Daughters Day. Son’s Day. Last week, social media was loaded with photos of people celebrating their children. As if Mother’s Day and Father’s Day weren’t bad enough. I had to look away.
It’s not just hard on childless people. What about those who have kids but not of that gender? Or worse, whose children have died or whom they never see?
I understand why parents take and post lots of kid pictures. It’s the same thing that makes me focus my camera on my dog all the time. They’re cute. They’re ours. We’re proud of them. We want to show them off. We want to mark the milestones and the changes as they get older. I get it. I just can’t look at it too much before I start feeling sad.
Photography has changed drastically since I was young, back in the days when people picked up their photos at the pharmacy or photo store, showed them to their friends, then put them in albums, labeling each picture with names and dates.
My dental hygienist, whose life revolves around her kids, said no one does photo albums anymore. True? I hardly ever print out my photos. I stopped doing albums ages ago. My pictures are not even well-organized on my phone and my computer. No one looks at them but me.
Do people still display family photos in their houses? If I had kids and grandkids, I suppose I’d have their pictures all over the place. Instead, I have paintings, knick-knacks, wall hangings, and pictures of relatives who are no longer alive.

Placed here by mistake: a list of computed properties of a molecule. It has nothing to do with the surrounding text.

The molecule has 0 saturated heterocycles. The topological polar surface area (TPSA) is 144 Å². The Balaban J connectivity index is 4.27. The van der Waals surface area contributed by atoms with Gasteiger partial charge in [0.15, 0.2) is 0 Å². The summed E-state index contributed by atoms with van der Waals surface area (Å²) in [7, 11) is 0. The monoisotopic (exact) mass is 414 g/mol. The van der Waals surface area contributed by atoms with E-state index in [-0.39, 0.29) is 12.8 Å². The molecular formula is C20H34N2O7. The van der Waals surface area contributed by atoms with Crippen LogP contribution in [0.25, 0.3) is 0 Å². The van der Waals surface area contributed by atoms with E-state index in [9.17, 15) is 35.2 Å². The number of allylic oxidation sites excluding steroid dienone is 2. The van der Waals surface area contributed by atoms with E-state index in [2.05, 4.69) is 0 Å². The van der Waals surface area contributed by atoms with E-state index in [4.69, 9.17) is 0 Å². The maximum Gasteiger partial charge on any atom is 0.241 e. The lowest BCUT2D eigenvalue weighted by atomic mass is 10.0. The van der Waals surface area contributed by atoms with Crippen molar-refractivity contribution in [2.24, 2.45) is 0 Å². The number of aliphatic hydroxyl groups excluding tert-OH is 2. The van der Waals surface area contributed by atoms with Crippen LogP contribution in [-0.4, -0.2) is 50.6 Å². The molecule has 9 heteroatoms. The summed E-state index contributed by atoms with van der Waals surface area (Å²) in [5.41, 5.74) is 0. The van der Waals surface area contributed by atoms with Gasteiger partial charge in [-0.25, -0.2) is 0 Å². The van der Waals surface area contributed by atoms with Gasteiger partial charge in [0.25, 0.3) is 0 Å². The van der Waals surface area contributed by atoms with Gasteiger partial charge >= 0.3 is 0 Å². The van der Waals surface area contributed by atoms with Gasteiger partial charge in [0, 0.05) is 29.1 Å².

I do have a growing accumulation of photos of my great nieces and nephew on my computer, but that’s where they stay.
For generations, my family collected photos and put them in albums. I have inherited pictures from my parents and grandparents, most of them attached to black pages with white or gold stickers slipped over the corners. They’re falling apart. I also have my modern color photos on sticky pages. Those are fading. I have scanned some of the most precious photos to share online because that’s the only place I share pictures these days.
I don’t know where my photos will go when I die. Honestly, I don’t think anyone in my family will want them. But what a tragedy to throw them away. It’s like throwing away a life.
What to do with the photo albums and other family heirlooms is one of the sticky things about not having children. If we had children, I’ll bet we would still be preserving their photos in some way, whether in a traditional album, a Facebook memory book, or a fancy scrapbook. We’d be making virtual slide shows and videos. We’d want to save all those memories and pass them down. But without children, is there any point in doing it?
When my husband died, I mailed lots of family photos to his brother and his kids. But I still have many pictures of precious times I spent with him, including those days when I felt like kind of a mom with his children around. I’m keeping those pictures for me.
Life is so transitory these days. You take a picture, post it online, get some likes and comments, and move on. Is that just the way it is now? Should I stop living in the past? Does it matter that Facebook and Instagram are bound to disappear as technology changes?
What about you? Do the happy family photos online bother you? Do you save your photos in albums or hang them on the wall? Most of my pictures are scenery, dogs, or selfies. Without kids, what do you photograph? Do you have a photo collection? Where will it go when you’re gone?
I look forward to your comments.